Four and half hours ago I rolled in from Blacksburg, VA where I’d spent an evening with a friend—one of the very few get-togethers we’ve had since our seminary days. I arrived in Hokie-town early—not unusual for me since I like to get the lay of the land and feel that I have some sense of my surroundings. With time to spare I popped off my clergy collar at a restaurant door, entered the restaurant, ordered a “shrimp hoag’ boy,” a glass of water, and a St. George Pilsner. My brain slipped into a haze as I was pulled into a re-run of Bones. That soon changed.
One saw me take off my collar at the door. And just like that…here come the people. Here they come with their stories.
One thing about wearing black with a white clergy collar—–one never wants for company. As the evening unfolded I was visited by three spirits—-all so very Dickinson-like. One met me by my stool, another at the restaurant’s door, and later another mistook me for a “promise-keeper” at the entrance to section 8 of the Hokies’ basketball arena. Here come the people—–all with their stories, and most of them “shame stories.”
A common thread ran through the tales of all three spirits—“If they keep doin’ what they’ve always been doin’, they’ll keep getting what they’ve always gotten.” I doubt their time with me will draw them into a church, but maybe they’ll turn.
To one of the spirits I listened intently, framed and posed to them the sentence “about gettin’ what you’ve gotten” as a question, then fell quiet—-for I went to VA to watch a basketball game. Speaking of which——the “Hokie Nation” knows how to make Western VA reverberate when they proclaim the shout—“GO HOKIES!” There’s no missing of the message. Their shout cuts right through the surface chatter.
And that really gets to the point of Jonah 3:1-5, 10 which goes like this:
The word of the Lord came to Jonah a second time, saying, 2“Get up, go to Nineveh, that great city, and proclaim to it the message that I tell you.” 3So Jonah set out and went to Nineveh, according to the word of the Lord. Now Nineveh was an exceedingly large city, a three days’ walk across. 4Jonah began to go into the city, going a day’s walk. And he cried out, “Forty days more, and Nineveh shall be overthrown!”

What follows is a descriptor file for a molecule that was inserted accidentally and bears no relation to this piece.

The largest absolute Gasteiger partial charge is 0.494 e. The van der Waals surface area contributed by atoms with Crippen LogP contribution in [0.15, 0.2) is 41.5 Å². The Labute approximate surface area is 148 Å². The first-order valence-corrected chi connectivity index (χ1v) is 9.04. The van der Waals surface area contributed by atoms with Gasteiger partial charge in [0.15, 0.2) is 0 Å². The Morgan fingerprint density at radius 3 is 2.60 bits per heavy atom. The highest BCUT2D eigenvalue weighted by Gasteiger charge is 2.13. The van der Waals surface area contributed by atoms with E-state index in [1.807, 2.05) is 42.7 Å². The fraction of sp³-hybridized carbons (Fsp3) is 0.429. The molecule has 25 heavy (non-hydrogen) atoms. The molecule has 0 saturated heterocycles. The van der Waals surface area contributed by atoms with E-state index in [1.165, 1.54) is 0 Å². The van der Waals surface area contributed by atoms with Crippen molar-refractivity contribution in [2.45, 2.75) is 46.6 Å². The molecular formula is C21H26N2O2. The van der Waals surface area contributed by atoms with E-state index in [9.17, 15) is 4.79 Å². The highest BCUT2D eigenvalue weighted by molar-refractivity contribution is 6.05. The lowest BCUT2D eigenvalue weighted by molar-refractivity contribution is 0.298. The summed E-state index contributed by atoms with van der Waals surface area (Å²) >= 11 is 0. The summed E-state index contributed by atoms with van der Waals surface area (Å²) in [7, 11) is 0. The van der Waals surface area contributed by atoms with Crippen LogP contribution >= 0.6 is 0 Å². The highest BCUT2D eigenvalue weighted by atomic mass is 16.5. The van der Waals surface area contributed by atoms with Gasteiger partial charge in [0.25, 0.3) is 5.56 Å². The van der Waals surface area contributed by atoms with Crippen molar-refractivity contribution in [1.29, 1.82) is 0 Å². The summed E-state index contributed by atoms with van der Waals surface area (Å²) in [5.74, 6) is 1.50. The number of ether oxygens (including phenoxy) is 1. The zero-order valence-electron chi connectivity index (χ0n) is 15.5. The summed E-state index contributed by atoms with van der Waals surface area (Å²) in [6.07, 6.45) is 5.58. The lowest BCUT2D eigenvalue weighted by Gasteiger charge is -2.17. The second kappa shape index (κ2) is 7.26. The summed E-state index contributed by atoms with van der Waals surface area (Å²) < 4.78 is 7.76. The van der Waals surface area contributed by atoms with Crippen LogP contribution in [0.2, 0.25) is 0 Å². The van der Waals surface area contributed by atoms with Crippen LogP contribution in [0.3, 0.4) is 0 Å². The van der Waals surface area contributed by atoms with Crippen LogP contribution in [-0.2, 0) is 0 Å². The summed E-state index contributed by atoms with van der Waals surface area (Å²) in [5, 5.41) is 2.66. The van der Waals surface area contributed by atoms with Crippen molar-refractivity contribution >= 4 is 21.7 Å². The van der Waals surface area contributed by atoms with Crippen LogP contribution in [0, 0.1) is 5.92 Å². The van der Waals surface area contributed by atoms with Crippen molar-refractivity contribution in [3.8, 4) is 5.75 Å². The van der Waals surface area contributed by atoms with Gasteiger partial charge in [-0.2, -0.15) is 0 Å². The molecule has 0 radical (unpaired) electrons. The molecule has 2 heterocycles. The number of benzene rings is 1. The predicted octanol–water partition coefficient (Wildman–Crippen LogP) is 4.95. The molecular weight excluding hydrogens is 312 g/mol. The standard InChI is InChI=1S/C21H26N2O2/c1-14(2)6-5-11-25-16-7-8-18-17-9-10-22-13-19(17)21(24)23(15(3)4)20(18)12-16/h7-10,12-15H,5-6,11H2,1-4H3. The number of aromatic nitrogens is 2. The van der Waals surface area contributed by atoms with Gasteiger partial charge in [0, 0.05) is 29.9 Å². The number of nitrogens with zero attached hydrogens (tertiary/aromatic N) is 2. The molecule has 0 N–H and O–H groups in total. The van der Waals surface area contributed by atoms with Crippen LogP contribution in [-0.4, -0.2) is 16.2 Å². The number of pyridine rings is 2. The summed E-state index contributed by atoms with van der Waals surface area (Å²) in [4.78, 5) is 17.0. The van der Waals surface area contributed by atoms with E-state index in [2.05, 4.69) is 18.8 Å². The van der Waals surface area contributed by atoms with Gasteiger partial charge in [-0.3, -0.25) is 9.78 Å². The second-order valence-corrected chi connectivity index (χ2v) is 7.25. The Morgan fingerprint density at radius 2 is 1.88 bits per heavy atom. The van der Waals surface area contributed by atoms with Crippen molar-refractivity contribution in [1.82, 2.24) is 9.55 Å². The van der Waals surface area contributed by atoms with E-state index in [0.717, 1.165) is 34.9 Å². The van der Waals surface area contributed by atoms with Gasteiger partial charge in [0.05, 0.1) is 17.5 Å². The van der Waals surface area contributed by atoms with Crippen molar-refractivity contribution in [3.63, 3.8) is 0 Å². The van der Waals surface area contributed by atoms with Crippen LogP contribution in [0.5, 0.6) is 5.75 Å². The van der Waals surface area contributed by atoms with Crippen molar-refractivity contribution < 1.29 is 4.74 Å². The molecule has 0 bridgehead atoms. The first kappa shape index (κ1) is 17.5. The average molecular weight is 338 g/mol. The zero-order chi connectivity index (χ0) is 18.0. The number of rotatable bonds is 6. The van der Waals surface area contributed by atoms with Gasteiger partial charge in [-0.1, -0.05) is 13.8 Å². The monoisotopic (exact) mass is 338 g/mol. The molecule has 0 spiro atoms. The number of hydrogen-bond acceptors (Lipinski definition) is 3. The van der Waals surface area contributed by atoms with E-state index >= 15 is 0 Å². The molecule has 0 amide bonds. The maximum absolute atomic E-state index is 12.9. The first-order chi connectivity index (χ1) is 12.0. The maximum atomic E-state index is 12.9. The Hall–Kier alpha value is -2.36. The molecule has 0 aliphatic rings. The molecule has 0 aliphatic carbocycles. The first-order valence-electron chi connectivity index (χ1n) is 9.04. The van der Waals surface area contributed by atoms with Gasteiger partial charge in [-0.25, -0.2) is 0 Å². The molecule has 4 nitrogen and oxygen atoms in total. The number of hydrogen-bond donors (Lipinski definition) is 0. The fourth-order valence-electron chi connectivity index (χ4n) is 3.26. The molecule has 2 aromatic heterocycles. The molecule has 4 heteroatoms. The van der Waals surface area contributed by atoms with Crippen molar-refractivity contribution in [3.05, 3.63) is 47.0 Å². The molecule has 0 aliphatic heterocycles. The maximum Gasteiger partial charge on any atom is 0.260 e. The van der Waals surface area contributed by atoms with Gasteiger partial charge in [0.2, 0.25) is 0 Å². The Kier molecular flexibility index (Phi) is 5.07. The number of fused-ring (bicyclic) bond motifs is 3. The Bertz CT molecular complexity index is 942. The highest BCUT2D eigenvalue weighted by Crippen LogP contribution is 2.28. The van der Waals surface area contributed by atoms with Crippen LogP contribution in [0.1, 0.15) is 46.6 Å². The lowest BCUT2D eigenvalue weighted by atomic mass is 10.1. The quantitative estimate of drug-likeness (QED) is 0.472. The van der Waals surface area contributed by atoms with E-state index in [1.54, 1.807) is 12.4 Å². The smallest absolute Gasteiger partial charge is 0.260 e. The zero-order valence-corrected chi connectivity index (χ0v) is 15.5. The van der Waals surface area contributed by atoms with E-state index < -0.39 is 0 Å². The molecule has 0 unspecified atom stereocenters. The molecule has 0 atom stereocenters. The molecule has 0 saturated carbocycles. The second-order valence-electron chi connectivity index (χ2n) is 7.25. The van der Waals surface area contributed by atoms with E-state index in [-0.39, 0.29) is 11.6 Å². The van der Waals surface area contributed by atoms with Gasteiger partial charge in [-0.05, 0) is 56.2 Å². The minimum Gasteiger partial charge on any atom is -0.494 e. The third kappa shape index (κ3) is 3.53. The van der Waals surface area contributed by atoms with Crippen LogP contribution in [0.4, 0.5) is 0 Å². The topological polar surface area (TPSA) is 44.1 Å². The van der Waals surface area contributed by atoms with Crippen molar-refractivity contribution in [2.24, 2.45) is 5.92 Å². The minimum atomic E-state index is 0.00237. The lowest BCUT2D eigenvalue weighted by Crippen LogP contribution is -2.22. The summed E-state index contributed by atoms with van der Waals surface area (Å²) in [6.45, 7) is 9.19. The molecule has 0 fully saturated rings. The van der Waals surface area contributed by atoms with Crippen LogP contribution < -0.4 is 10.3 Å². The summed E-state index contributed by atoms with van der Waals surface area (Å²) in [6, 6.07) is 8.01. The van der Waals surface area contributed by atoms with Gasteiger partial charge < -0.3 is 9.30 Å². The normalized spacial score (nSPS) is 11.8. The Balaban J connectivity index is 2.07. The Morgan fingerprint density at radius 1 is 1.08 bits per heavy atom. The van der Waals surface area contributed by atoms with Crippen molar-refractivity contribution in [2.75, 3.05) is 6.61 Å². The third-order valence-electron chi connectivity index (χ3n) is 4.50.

5And the people of Nineveh believed God; they proclaimed a fast, and everyone, great and small, put on sackcloth. 6When the news reached the king of Nineveh, he rose from his throne, removed his robe, covered himself with sackcloth, and sat in ashes. 7Then he had a proclamation made in Nineveh: “By the decree of the king and his nobles: No human being or animal, no herd or flock, shall taste anything. They shall not feed, nor shall they drink water. 8Human beings and animals shall be covered with sackcloth, and they shall cry mightily to God. All shall turn from their evil ways and from the violence that is in their hands. 9Who knows? God may relent and change his mind; he may turn from his fierce anger, so that we do not perish.” 10When God saw what they did, how they turned from their evil ways, God changed his mind about the calamity that he had said he would bring upon them; and he did not do it.
(text from the NRSV)
I am a die-hard Bama fan so I am not sayin’ that God pulls for the Hokies, but I am sayin’ that God, through Jonah, proclaimed a Hokie-like message that cut through the surface chatter. God’s proclamation brought Nineveh to a halt. The people stopped “business as usual,” and took God at God’s word. And if we fast -forward through this text to land in the last chapter, we’ll see who is the subject of the text, particularly in the verse that says, ” I knew that you are a gracious God and merciful, slow to anger, and abounding in steadfast love, and ready to relent from punishing.”
Gracious…merciful…slow to anger…abounding in steadfast love…ready to relent from punishing….the Book of Jonah is about….God not people. The entire short narrative is about God and God’s activity. And we get lesson after lesson in repentance & forgiveness, one sobering tender lesson right after the other. And it all hinges on the activity of God in v. 10, “When God saw what they did, how they turned from their evil ways, God changed his mind about the calamity that he had said he would bring upon them; and he did not do it.”
God repented. God saw repentance and God repented.
Don’t think God repented? Look a little closer, starting first with the King James Version, then with comparing it to the Hebrew text: